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Title: Migration-related stressors and coping strategies : a mixed-methods study among men in Nepal
Author: Mak, J.
ISNI:       0000 0004 8501 9287
Awarding Body: London School of Hygiene & Tropical Medicine
Current Institution: London School of Hygiene and Tropical Medicine (University of London)
Date of Award: 2019
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Background: In Nepal, labour migration has become a livelihood strategy. Many migrationrelated problems have been documented but less is known about how migrants coped. This thesis addresses this gap by responding to the question of what challenges migrants encounter throughout their migration and what strategies they used to cope, drawing on a mixed methods study with Nepali men. Methods: This thesis includes a systematic review to identify the coping strategies migrants used to manage stressors; a survey to quantify the prevalence of exploitation; and qualitative life histories to identify migration-related stressors and coping responses. Framed within concepts of wellbeing and health, stressors were informed by the models of workplace-, acculturative- and migrant worker-stress; and coping by Skinner and Zimmer-Gembeck's typologies. Results: The review found that migrants commonly used problem-solving, support-seeking and accommodation strategies. Some were problematic, such as delayed healthcare access or excessive alcohol consumption. In the survey the majority of the participants experienced exploitation during their most recent migration. The qualitative data highlighted the workplace, recruitment agent/agencies and family stressors and migrants' coping strategies in the forms of problem-solving, support-seeking, helplessness, and negotiation. Coping strategies were sometimes used simultaneously, and may introduce new stressors, such as demands for financial penalties following requests to return to Nepal. Findings informed a new conceptual framework that can contribute to research, policy and practice. Recommendations to improve recruitment practices, expand available support in destination and assessment of impact are proposed. Conclusion: Nepali men experienced many migration-related stressors. Despite finding ways to cope, the strategies used sometimes created new stressors. As migration will continue to be an important employment option, source and destination countries need to address the causes of stressors and to enhance migrants' ability to cope. The proposed conceptual framework may contribute to such developments and ultimately improve migrants' wellbeing and health.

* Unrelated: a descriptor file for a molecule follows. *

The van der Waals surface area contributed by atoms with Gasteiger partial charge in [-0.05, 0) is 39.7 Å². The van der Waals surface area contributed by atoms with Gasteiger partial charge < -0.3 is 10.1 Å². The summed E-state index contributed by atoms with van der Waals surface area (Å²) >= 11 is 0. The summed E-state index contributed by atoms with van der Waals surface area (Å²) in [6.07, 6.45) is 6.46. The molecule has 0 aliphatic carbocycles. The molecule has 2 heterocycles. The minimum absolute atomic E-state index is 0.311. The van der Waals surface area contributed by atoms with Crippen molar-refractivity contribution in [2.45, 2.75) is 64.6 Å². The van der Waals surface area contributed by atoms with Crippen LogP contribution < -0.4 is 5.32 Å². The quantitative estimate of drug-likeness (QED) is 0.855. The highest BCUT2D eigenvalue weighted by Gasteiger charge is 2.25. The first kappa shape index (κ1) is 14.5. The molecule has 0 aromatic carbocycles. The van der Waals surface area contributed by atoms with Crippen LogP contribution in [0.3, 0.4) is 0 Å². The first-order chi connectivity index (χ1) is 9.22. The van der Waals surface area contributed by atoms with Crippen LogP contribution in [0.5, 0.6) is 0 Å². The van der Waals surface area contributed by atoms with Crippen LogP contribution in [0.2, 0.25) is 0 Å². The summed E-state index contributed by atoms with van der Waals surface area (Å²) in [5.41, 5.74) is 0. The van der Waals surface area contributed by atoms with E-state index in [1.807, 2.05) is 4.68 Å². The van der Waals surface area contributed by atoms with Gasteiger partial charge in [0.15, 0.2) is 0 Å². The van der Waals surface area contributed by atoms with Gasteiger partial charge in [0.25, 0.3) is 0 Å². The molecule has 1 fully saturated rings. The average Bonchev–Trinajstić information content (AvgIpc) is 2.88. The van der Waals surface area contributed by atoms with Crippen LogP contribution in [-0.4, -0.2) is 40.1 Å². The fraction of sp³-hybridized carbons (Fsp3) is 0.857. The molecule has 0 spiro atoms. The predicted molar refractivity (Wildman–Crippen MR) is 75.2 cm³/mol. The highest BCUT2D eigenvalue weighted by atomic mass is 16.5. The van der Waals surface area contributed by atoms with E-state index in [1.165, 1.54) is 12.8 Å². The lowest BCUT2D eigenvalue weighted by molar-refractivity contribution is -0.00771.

Supervisor: Zimmerman, C. ; Roberts, B. ; Collumbien, M. ; Birdthistle, I. Sponsor: Not available
Qualification Name: Thesis (Ph.D.) Qualification Level: Doctoral